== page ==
In An Artist of the Floating World, Kazuo Ishiguro gracefully explores the experiences and memories of a disgraced artist living in post-war Japan. The novel is seductive and haunting, but I was also impressed by its substance and depth.
Mansuji Ono, the novel’s protagonist, was once a great artist whose paintings commanded respect throughout Japan. Following the end of World War II, however, Ono experiences a surreal displacement. From Ono’s perspective, the former order he was a part of has not only been abandoned, it has been rejected and renounced as the epitome of disaster. Instead of enjoying the power and prestige that accompanied his former reputation, Ono finds himself adrift, an aging man who wanders through a crumbling house, where all traces of his past life have been “tidied away.”
Rupert Holmes’ Swing has more than a touch of noir—and its own soundtrack. Set in San Francisco in 1940, vagabond jazz musician Ray Sherwood has been made a very interesting proposition. A beautiful, young Berkley music student wants him in a most peculiar way. She’s won an international contest for composers, and her piece needs to premiere at the Golden Gate Exposition in just a few weeks. What she needs from Ray are his talents to orchestrate her music for many instruments. Ray is enchanted by Gail’s breezy joie de vivre and her snappy patter even as his own troubled past makes him hesitate. But the tenor veers from sweet romance to dangerous liaison when a lovely woman plunges to her death mere feet from the happy couple, changing this composition’s theme from serenade to police siren.
Exciting things are happening at your local library. The summer reading club has begun!
There's a program for children and another for teens. Both are free, fun and designed to keep students reading all summer long. After all, whether it's a book, comic or magazine, summer reading equals summer learning.
The theme for this year's children's club and this column is "Amazing Tales." Be they of the animal, tall, folk or fairy variety, all can be found at your library!
This interview airs beginning June 8.
D. P. Newton has preserved and arranged a most remarkable record of life during an era of turmoil in our nation. The White Oak Civil War Museum reflects his passion and dedication to accuracy in compiling this unique and extensive collection. In this video, host Debby Klein meets Mr. Newton at the museum on CRRL Presents, a Central Rappahannock Regional Library production.
Raphael is fourteen years old and living in an unnamed, third-world country in Andy Mulligan's book, Trash. He and his friend Gardo spend most of their days picking through the huge trash pile looking for everyday items and food. Raphael and Gardo know that when the trash is dumped from the wealthy part of town they will have a heyday. Most of the children in Raphael's village drop out of school to spend their day sifting through the trash to help support their families. Families see school as a waste of time when their children could be helping out in a more productive manner with the trash picking.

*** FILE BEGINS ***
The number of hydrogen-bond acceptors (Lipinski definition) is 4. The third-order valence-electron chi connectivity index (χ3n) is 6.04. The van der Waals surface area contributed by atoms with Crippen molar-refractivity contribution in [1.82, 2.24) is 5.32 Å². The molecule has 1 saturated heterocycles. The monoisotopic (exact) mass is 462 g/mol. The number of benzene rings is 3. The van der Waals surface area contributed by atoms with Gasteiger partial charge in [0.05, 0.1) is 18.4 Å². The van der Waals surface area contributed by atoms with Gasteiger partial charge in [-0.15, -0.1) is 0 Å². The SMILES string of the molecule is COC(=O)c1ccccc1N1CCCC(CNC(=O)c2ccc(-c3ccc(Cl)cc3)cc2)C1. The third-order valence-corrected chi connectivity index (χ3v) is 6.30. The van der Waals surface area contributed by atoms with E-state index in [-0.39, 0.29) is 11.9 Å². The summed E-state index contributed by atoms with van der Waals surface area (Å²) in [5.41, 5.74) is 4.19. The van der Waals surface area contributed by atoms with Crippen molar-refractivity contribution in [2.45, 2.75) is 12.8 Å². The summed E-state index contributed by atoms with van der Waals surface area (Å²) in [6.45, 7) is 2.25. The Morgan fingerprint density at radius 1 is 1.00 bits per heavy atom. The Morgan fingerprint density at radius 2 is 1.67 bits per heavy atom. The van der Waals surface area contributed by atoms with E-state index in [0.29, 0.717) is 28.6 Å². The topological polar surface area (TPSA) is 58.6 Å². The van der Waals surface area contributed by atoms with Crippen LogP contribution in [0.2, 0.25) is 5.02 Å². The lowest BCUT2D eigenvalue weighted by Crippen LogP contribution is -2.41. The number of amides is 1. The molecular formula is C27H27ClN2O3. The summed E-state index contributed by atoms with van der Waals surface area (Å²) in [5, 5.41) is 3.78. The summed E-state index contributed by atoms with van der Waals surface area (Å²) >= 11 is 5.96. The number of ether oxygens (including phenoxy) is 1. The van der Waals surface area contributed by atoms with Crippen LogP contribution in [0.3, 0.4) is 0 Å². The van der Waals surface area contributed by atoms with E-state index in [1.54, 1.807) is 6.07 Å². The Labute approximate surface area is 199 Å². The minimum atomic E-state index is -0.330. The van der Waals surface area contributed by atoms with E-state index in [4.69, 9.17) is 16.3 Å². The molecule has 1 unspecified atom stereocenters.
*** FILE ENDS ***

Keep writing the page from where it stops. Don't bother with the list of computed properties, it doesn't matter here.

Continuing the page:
This readalike is in response to a patron's book-match request. If you would like personalized reading recommendations, fill out the book-match form and a librarian will email suggested titles to you. Available for adults, teens, and kids. You can browse the book matches here.
Lies That Chelsea Handler Told Me: "The friends, family, and co-workers of the late-night talk show host on the E! network describe how they have all been tricked by her into believing tales of utter nonsense and behaving like total fools."
If you liked that book, you may also like these titles and authors.
The Bedwetter by Sarah Silverman.
Comedian Silverman's memoir that mixes showbiz moments with the more serious subject of her teenage bout with depression as well as stories of her childhood and adolescence. (Catalog summary)
Bossypants by Tina Fey.
From her youthful days as a vicious nerd to her tour of duty on Saturday Night Live; from her passionately halfhearted pursuit of physical beauty to her life as a mother eating things off the floor; from her one-sided college romance to her nearly fatal honeymoon, comedian Tina Fey reveals all, and proves that you're no one until someone calls you bossy.
Read what you want, when you want! No meetings to attend, just visit the library any time. Keep track of what you're reading if you want - but it's not required. Kids can keep having fun all summer at our free programs. Review what you read and be entered to win prizes.